I already think that Justice Smith was the perfect choice for Tim Goodman in this movie, and I’d be hard-pressed to find someone to convince me otherwise. Smith somehow manages to be expressive but reserved, willing but hesitant, fun but cautious, and these are all traits that are required to properly portray Tim. He is someone who wrongfully blames Pokémon in general as the reason for his father disappearing, and in doing so he’s decided he has no interest in being involved with them. Still, he lives in the Pokémon world and so he knows he can’t avoid them, and I can’t imagine this is a balance that’s easy to strike. But Smith seems to hit it with ease, and you get it from the moment you see him on screen. And when he’s forced to pair up with Pikachu despite his hesitation to get help from a Pokémon, him and the little yellow mouse play off each other perfectly.
Speaking of Pikachu, you should recognize the voice immediately: the very distinctive Ryan Reynolds, who seems like he may have drawn some inspiration from his other iconic big-franchise character Deadpool, for Pikachu. This might sound off-putting to some at first, but the snarky, sarcastic, coffee-addicted Pikachu actually works surprisingly well. And the thing is, I couldn’t even tell you why. It might just be Reynold’s performance, but there wasn’t a single moment during the film where I really questioned why Pikachu acted the way he did, or why his personality was the way it was. It truly is as simple as the fact that it just works, and I think even those who were gunning for Danny DeVito to be the voice of Pikachu will be happy with Reynold’s performance.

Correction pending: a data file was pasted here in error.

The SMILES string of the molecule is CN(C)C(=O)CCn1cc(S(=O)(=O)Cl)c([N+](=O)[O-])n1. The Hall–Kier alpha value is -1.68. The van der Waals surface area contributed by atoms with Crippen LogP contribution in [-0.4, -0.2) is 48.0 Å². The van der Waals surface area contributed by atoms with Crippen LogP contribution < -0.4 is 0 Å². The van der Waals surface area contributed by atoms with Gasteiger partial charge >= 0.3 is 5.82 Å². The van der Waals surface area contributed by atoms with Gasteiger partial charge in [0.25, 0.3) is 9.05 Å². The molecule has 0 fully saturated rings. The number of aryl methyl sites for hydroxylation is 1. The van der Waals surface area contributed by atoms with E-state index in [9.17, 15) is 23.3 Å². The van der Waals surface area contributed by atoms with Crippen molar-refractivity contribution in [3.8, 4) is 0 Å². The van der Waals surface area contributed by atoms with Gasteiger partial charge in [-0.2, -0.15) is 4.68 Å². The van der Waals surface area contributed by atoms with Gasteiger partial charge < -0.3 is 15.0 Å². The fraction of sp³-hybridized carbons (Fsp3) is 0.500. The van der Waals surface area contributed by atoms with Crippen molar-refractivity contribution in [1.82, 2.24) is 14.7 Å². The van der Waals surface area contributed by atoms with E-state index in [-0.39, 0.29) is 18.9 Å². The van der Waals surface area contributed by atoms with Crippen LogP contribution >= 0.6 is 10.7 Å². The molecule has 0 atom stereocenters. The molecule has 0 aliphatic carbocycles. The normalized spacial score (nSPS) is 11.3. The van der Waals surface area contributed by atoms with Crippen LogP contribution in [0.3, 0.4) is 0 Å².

Tim Goodman’s main love interest, Lucy, is played by Kathryn Newton. An ameteur reporter who mostly just writes Pokémon listicles with titles probably similar to “Top 10 Cutest Pokémon” (for the record, listicles like this are useless; they’re ALL cute), she aspires to be something more and sees Tim’s search for his father as the perfect opportunity to prove herself. Newton’s performance as Lucy was just as good as both Smith’s and Reynolds’, and while her character isn’t quite as present as the other two, I can say with confidence that the scenes she’s used in would be lacking without her. My only issue with her performance was a minor one: there were certain lines where the delivery bordered on campy dramatics, which I didn’t always feel fit the rest of the movie. However, I don’t attribute this to Newton’s performance so much as the direction she probably got in her delivery.
Supporting cast such as Ken Watanabe as Detective Yoshida and Bill Nighy as Howard Clifford all do a great job as well, and there wasn’t a single point where I walked away feeling like I was missing something out of any performance. And when it comes to Smith and Newton, the two human characters you’ll really be spending the most time with, you can tell that they’re true Pokémon fans at heart. They knew what they were getting into with this film, and they were proud to get to be a part of it. And this genuine love for the franchise not only shows, it pays off.